Eddie is a proponent of training with power. He coaches cyclists (track, road and mountain bike) of all abilities and with wide ranging goals (with and without power meters). He uses internet tools to coach riders from any geography.

David Fleckenstein, MPT ( is a physical therapist practicing in Boise, ID. His clients have included World and U.S. champions, Olympic athletes and numerous professional athletes. He received his B.S. in Biology/Genetics from Penn State and his Master's degree in Physical Therapy from Emory University. He specializes in manual medicine treatment and specific retraining of spine and joint stabilization musculature. He is a former Cat I road racer and Expert mountain biker.

Since 1986 Steve Hogg ( has owned and operated Pedal Pushers, a cycle shop specialising in rider positioning and custom bicycles. In that time he has positioned riders from all cycling disciplines and of all levels of ability with every concievable cycling problem.They include World and National champions at one end of the performance spectrum to amputees and people with disabilities at the other end.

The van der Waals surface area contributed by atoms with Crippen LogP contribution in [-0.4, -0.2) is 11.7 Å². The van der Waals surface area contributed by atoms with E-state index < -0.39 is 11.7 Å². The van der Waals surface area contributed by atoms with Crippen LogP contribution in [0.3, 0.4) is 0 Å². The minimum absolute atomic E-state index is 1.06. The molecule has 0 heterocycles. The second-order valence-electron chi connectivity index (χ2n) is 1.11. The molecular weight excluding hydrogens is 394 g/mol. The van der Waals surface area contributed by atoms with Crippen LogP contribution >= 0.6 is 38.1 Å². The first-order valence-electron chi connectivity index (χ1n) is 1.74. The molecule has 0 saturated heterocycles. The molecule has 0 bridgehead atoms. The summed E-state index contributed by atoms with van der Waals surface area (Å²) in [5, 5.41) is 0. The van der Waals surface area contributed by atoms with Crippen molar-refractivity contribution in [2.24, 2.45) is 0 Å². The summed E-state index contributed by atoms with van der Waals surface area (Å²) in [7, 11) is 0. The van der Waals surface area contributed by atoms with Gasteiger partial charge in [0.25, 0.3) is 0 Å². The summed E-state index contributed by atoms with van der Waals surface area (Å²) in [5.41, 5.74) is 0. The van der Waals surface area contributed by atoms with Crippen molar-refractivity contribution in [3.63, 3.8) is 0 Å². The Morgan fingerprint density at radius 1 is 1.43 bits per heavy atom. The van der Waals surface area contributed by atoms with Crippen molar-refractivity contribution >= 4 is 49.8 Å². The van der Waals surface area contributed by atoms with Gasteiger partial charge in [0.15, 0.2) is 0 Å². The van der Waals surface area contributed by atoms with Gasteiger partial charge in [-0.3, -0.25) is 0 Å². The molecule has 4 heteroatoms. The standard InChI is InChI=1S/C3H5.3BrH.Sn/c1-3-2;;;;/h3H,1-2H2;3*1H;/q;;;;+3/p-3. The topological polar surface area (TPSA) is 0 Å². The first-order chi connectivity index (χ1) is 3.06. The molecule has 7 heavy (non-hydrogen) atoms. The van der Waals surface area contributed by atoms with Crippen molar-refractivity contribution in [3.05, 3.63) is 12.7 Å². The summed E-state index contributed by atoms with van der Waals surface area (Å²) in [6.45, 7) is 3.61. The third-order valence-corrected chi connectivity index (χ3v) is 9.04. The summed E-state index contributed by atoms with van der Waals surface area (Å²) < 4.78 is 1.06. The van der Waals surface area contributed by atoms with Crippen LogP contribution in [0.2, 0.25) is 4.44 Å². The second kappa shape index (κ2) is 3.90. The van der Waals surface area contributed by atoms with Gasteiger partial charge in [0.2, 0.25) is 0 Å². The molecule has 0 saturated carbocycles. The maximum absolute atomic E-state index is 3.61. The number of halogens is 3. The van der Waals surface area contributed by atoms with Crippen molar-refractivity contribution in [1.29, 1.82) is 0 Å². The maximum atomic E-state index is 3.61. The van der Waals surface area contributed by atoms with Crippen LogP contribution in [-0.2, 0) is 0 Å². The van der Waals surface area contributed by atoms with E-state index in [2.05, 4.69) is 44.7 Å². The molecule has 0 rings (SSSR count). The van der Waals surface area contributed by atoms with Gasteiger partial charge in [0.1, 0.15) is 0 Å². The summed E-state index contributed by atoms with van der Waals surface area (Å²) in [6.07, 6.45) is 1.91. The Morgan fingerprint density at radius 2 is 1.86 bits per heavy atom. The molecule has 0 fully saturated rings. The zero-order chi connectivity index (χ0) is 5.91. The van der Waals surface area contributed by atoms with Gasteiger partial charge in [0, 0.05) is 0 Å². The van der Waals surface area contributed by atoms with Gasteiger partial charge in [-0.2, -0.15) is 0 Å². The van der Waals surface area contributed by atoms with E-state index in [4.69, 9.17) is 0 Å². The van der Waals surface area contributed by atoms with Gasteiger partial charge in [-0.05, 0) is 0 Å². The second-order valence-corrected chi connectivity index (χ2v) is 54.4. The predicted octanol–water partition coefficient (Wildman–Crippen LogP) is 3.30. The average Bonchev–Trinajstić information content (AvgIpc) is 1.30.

Current riders that Steve has positioned include Davitamon-Lotto's Nick Gates, Discovery's Hayden Roulston, National Road Series champion, Jessica Ridder and National and State Time Trial champion, Peter Milostic.

Pamela Hinton has a bachelor's degree in Molecular Biology and a doctoral degree in Nutritional Sciences, both from the University of Wisconsin-Madison. She did postdoctoral training at Cornell University and is now an assistant professor of Nutritional Sciences at the University of Missouri-Columbia where she studies the effects of iron deficiency on adaptations to endurance training and the consequences of exercise-associated changes in menstrual function on bone health.

Pam was an All-American in track while at the UW. She started cycling competitively in 2003 and is the defending Missouri State Road Champion. Pam writes a nutrition column for Giana Roberge's Team Speed Queen Newsletter.

Dario Fredrick ( is an exercise physiologist and head coach for Whole Athlete™. He is a former category 1 & semi-pro MTB racer. Dario holds a masters degree in exercise science and a bachelors in sport psychology.